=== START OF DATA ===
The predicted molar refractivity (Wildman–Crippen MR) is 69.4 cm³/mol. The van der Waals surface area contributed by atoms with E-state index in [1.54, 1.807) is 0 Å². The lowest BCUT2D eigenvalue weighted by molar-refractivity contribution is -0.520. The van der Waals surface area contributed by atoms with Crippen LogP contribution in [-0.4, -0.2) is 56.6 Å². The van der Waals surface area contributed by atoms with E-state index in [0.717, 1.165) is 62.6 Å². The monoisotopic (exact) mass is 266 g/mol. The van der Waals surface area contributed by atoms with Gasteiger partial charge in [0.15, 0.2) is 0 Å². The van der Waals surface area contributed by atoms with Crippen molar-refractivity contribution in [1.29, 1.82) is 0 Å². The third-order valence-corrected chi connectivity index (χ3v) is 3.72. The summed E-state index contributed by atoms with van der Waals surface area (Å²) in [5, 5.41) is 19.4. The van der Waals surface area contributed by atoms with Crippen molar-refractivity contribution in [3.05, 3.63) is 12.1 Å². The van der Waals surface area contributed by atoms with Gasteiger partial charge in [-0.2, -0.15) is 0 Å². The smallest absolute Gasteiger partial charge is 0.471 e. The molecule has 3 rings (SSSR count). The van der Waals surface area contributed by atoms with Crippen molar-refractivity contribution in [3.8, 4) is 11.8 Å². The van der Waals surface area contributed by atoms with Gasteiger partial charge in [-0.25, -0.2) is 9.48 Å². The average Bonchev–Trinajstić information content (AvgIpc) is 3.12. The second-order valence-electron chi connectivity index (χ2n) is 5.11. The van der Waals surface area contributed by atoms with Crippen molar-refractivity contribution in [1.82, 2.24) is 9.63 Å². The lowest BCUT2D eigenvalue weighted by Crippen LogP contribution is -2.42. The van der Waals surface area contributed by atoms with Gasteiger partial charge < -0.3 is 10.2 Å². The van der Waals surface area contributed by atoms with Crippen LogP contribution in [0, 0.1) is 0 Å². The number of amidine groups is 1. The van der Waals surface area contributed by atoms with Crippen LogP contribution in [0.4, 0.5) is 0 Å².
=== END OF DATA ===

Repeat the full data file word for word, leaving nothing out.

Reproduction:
The predicted molar refractivity (Wildman–Crippen MR) is 69.4 cm³/mol. The van der Waals surface area contributed by atoms with E-state index in [1.54, 1.807) is 0 Å². The lowest BCUT2D eigenvalue weighted by molar-refractivity contribution is -0.520. The van der Waals surface area contributed by atoms with Crippen LogP contribution in [-0.4, -0.2) is 56.6 Å². The van der Waals surface area contributed by atoms with E-state index in [0.717, 1.165) is 62.6 Å². The monoisotopic (exact) mass is 266 g/mol. The van der Waals surface area contributed by atoms with Gasteiger partial charge in [0.15, 0.2) is 0 Å². The van der Waals surface area contributed by atoms with Crippen molar-refractivity contribution in [1.29, 1.82) is 0 Å². The third-order valence-corrected chi connectivity index (χ3v) is 3.72. The summed E-state index contributed by atoms with van der Waals surface area (Å²) in [5, 5.41) is 19.4. The van der Waals surface area contributed by atoms with Crippen molar-refractivity contribution in [3.05, 3.63) is 12.1 Å². The van der Waals surface area contributed by atoms with Gasteiger partial charge in [-0.2, -0.15) is 0 Å². The smallest absolute Gasteiger partial charge is 0.471 e. The molecule has 3 rings (SSSR count). The van der Waals surface area contributed by atoms with Crippen molar-refractivity contribution in [3.8, 4) is 11.8 Å². The van der Waals surface area contributed by atoms with Gasteiger partial charge in [-0.25, -0.2) is 9.48 Å². The average Bonchev–Trinajstić information content (AvgIpc) is 3.12. The second-order valence-electron chi connectivity index (χ2n) is 5.11. The van der Waals surface area contributed by atoms with Crippen molar-refractivity contribution in [1.82, 2.24) is 9.63 Å². The lowest BCUT2D eigenvalue weighted by Crippen LogP contribution is -2.42. The van der Waals surface area contributed by atoms with Gasteiger partial charge < -0.3 is 10.2 Å². The van der Waals surface area contributed by atoms with Crippen LogP contribution in [0, 0.1) is 0 Å². The number of amidine groups is 1. The van der Waals surface area contributed by atoms with Crippen LogP contribution in [0.4, 0.5) is 0 Å².